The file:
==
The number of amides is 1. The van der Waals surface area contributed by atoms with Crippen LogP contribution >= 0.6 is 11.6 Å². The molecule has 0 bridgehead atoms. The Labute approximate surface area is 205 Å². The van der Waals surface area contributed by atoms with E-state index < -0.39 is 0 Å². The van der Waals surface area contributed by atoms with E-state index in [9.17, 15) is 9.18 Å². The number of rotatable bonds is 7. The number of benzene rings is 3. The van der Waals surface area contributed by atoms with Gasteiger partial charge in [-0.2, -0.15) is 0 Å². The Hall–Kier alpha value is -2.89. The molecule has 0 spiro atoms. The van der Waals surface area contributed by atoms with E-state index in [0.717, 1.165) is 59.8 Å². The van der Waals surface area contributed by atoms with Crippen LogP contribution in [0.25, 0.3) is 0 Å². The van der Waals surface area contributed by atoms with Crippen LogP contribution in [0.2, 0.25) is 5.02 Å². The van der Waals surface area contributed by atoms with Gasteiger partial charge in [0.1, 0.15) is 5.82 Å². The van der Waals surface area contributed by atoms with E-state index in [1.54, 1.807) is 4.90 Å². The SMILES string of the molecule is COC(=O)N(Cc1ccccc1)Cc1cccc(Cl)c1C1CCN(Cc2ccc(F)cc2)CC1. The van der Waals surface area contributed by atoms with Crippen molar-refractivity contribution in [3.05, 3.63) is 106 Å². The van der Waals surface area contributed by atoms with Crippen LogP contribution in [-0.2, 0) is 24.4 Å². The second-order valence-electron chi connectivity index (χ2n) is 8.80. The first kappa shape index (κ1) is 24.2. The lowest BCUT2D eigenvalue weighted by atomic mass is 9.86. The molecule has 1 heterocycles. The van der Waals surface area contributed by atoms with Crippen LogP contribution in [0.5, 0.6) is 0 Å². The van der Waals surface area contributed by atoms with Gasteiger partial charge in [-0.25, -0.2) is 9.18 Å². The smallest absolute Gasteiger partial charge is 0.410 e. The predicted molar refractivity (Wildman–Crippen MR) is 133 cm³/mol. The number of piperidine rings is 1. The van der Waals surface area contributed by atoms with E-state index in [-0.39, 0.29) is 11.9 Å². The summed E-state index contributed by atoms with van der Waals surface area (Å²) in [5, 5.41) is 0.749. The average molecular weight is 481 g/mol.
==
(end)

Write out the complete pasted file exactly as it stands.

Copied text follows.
The number of amides is 1. The van der Waals surface area contributed by atoms with Crippen LogP contribution >= 0.6 is 11.6 Å². The molecule has 0 bridgehead atoms. The Labute approximate surface area is 205 Å². The van der Waals surface area contributed by atoms with E-state index < -0.39 is 0 Å². The van der Waals surface area contributed by atoms with E-state index in [9.17, 15) is 9.18 Å². The number of rotatable bonds is 7. The number of benzene rings is 3. The van der Waals surface area contributed by atoms with Gasteiger partial charge in [-0.2, -0.15) is 0 Å². The Hall–Kier alpha value is -2.89. The molecule has 0 spiro atoms. The van der Waals surface area contributed by atoms with E-state index in [0.717, 1.165) is 59.8 Å². The van der Waals surface area contributed by atoms with Crippen LogP contribution in [0.25, 0.3) is 0 Å². The van der Waals surface area contributed by atoms with Crippen LogP contribution in [0.2, 0.25) is 5.02 Å². The van der Waals surface area contributed by atoms with Gasteiger partial charge in [0.1, 0.15) is 5.82 Å². The van der Waals surface area contributed by atoms with E-state index in [1.54, 1.807) is 4.90 Å². The SMILES string of the molecule is COC(=O)N(Cc1ccccc1)Cc1cccc(Cl)c1C1CCN(Cc2ccc(F)cc2)CC1. The van der Waals surface area contributed by atoms with Crippen molar-refractivity contribution in [3.05, 3.63) is 106 Å². The van der Waals surface area contributed by atoms with Crippen LogP contribution in [-0.2, 0) is 24.4 Å². The second-order valence-electron chi connectivity index (χ2n) is 8.80. The first kappa shape index (κ1) is 24.2. The lowest BCUT2D eigenvalue weighted by atomic mass is 9.86. The molecule has 1 heterocycles. The van der Waals surface area contributed by atoms with Crippen LogP contribution in [0.5, 0.6) is 0 Å². The van der Waals surface area contributed by atoms with Gasteiger partial charge in [-0.25, -0.2) is 9.18 Å². The smallest absolute Gasteiger partial charge is 0.410 e. The predicted molar refractivity (Wildman–Crippen MR) is 133 cm³/mol. The number of piperidine rings is 1. The van der Waals surface area contributed by atoms with E-state index in [-0.39, 0.29) is 11.9 Å². The summed E-state index contributed by atoms with van der Waals surface area (Å²) in [5, 5.41) is 0.749. The average molecular weight is 481 g/mol.